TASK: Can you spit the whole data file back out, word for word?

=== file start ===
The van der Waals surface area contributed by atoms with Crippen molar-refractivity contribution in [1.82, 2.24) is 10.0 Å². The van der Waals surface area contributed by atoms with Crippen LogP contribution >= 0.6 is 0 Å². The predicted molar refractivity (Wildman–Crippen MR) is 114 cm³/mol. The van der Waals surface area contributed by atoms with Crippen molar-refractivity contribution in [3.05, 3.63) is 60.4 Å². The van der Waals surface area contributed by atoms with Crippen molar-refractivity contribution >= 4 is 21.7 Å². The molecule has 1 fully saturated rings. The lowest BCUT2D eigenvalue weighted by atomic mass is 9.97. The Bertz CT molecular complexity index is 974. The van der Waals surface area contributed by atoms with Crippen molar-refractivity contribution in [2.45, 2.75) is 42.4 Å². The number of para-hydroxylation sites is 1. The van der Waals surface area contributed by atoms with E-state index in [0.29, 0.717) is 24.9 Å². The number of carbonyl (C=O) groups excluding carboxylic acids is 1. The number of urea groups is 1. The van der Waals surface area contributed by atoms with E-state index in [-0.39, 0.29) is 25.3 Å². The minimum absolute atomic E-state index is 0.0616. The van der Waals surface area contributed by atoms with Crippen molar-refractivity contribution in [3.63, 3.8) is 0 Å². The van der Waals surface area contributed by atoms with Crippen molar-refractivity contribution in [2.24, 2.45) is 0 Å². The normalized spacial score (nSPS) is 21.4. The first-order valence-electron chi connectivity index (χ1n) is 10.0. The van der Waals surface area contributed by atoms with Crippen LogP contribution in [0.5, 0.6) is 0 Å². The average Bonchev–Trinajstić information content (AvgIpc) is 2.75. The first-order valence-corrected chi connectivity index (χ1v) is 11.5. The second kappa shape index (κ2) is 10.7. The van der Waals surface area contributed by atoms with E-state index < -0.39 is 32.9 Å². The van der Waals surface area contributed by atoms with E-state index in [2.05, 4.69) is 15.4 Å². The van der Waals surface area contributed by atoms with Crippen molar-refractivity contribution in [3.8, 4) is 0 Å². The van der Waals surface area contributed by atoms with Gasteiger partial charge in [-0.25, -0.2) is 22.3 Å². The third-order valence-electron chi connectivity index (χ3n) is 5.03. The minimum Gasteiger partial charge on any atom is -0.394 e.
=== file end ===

The van der Waals surface area contributed by atoms with Crippen molar-refractivity contribution in [1.82, 2.24) is 10.0 Å². The van der Waals surface area contributed by atoms with Crippen LogP contribution >= 0.6 is 0 Å². The predicted molar refractivity (Wildman–Crippen MR) is 114 cm³/mol. The van der Waals surface area contributed by atoms with Crippen molar-refractivity contribution in [3.05, 3.63) is 60.4 Å². The van der Waals surface area contributed by atoms with Crippen molar-refractivity contribution >= 4 is 21.7 Å². The molecule has 1 fully saturated rings. The lowest BCUT2D eigenvalue weighted by atomic mass is 9.97. The Bertz CT molecular complexity index is 974. The van der Waals surface area contributed by atoms with Crippen molar-refractivity contribution in [2.45, 2.75) is 42.4 Å². The number of para-hydroxylation sites is 1. The van der Waals surface area contributed by atoms with E-state index in [0.29, 0.717) is 24.9 Å². The number of carbonyl (C=O) groups excluding carboxylic acids is 1. The number of urea groups is 1. The van der Waals surface area contributed by atoms with E-state index in [-0.39, 0.29) is 25.3 Å². The minimum absolute atomic E-state index is 0.0616. The van der Waals surface area contributed by atoms with Crippen molar-refractivity contribution in [3.63, 3.8) is 0 Å². The van der Waals surface area contributed by atoms with Crippen molar-refractivity contribution in [2.24, 2.45) is 0 Å². The normalized spacial score (nSPS) is 21.4. The first-order valence-electron chi connectivity index (χ1n) is 10.0. The van der Waals surface area contributed by atoms with Crippen LogP contribution in [0.5, 0.6) is 0 Å². The average Bonchev–Trinajstić information content (AvgIpc) is 2.75. The first-order valence-corrected chi connectivity index (χ1v) is 11.5. The second kappa shape index (κ2) is 10.7. The van der Waals surface area contributed by atoms with E-state index < -0.39 is 32.9 Å². The van der Waals surface area contributed by atoms with E-state index in [2.05, 4.69) is 15.4 Å². The van der Waals surface area contributed by atoms with Crippen molar-refractivity contribution in [3.8, 4) is 0 Å². The van der Waals surface area contributed by atoms with Gasteiger partial charge in [-0.25, -0.2) is 22.3 Å². The third-order valence-electron chi connectivity index (χ3n) is 5.03. The minimum Gasteiger partial charge on any atom is -0.394 e.